Perhaps more illustrative of the Trump Doctrine than the US position is that no retaliation should take place. That might explain why the initial Iranian response, on US air bases inside Iraq, seemed designed to cause no casualties or collateral damage. While Iran may have to explain to a highly charged home audience why there were no casualties, it does let it claim that honour is satisfied, and the episode should be put behind both countries.

The main problem with this is that there is a significant Iranian capacity to strike at interests through proxies. US military planners will be unable to relax their guard so long as they remain available. It is also worth noting that General Soleimani prepared them, and the reason being given for killing him is that he was behind an attack that was imminent. His death will have left the capacity to attack in place, for though General Soleimani was a hero of the Iran-Iraq War, that was three decades in the past, and he was not valued for his operational role.

General Soleimani’s killing should send a strong signal to all who think that being on the US side in any conflict is any protection against being attacked by it. General Soleimani spearheaded the fight against ISIS, and played a major role in both Syria and Iraq in fighting it. There is a view that he played a more important role in Syria, where he mobilised forces to protect the Assad regime at the time it was about to cave in. Though he was instrumental in this fight, which put him on the US side, it did not stop them from killing him.

The USA perhaps rightly recognised that his opposition to ISIL was not so much because he opposed terrorism, as because as a Shia he opposed the Caliphate it declared. The Shia opposition to a caliphate does not just go back to the Persian struggle with the Ottoman Caliph, but to the opposition to the Abbasid Caliphate, which was based in Baghdad until its 1257 fall to the Mongols. Thus, only a single-minded devotion to the USA will act as protection. That might explain why the USA still pursues the case of Dr Shakeel Afridi, who helped it kill Osama bin Laden. He has been imprisoned for spying, which illustrates how the national interest constitutes a red line.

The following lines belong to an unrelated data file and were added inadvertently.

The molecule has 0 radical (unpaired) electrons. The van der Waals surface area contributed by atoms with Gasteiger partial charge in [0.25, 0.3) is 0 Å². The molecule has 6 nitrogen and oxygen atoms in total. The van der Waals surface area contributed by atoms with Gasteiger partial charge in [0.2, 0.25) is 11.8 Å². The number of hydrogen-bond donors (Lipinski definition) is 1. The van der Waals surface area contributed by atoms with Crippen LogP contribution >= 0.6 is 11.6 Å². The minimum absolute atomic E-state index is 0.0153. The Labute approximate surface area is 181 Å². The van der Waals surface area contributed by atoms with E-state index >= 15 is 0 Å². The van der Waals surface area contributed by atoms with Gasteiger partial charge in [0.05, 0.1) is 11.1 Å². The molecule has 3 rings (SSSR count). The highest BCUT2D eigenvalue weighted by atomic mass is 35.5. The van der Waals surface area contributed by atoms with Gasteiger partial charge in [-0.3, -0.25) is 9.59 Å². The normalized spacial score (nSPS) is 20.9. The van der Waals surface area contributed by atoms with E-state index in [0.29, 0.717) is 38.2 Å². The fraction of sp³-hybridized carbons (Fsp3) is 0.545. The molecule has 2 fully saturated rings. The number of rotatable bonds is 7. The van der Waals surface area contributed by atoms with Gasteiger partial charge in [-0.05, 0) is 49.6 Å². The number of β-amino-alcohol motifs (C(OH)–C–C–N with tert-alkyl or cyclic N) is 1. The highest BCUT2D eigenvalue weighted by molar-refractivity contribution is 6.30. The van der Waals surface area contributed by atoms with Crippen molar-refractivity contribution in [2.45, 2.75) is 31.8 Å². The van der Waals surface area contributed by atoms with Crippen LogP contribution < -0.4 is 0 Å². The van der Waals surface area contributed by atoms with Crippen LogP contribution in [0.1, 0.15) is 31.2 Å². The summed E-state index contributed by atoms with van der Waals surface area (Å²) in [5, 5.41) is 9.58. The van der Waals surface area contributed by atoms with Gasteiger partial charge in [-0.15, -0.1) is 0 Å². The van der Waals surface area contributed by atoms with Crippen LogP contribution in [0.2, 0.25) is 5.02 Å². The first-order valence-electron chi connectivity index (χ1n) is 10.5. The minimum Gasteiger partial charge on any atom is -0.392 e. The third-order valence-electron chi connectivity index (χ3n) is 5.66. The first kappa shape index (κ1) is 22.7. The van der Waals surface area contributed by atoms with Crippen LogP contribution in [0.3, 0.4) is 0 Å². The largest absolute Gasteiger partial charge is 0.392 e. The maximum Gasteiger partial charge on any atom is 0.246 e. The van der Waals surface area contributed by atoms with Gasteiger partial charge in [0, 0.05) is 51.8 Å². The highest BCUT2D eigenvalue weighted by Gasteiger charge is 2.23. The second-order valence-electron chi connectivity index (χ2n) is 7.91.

Dr Afridi would be the least of Pakistan’s problems. While it is not inclined to join this fight, it cannot very well stay out. Both sides have a strong hold on it, though the US hold seems stronger. The USA has more than enough leverage at the IMF to get it to cancel its current programme, which would cause the knock-on effect of ending the World Bank and ADB indulgence to Pakistan. Then there is the aid it should give at the Financial Action Task Force. If in the middle of the crisis, the FATF was to blacklist Pakistan, the fat would really be in the fire. Then there are the packages given by Saudi Arabia and the UAE. They include deposits with the State Bank, and oil on deferred payment. A withdrawal of those deposits, and a demand for cash for oil shipments, would sink the Pakistani economy.

On the other hand, does Pakistan want to help in a conflict with the country that helped it in its wars with India? Iran has spent ensuing decades growing closer to India, and its port of Chahbahar rivalling Gwadar may well be trotted out as an argument against it. This assassination came at a time when the Islamic world is disunited. Again, the lines are drawn up on Arab-Ajami lines, only this time Turkey, in Ottoman times the standard-bearer of the Arabs, is now in the Ajami camp.

Even if the peace is preserved this time, how many times will it be possible? Though the Iranian attack on US bases may have not caused any damage, President Trump may feel that something must be done. At a time when he is facing an impeachment and a re-election, he cannot afford to appear weak. The problem is, neither can Iranian Supreme Leader Ali Khamenei or President Hasan Rouhani. The rest of the world can only watch, with bated breath.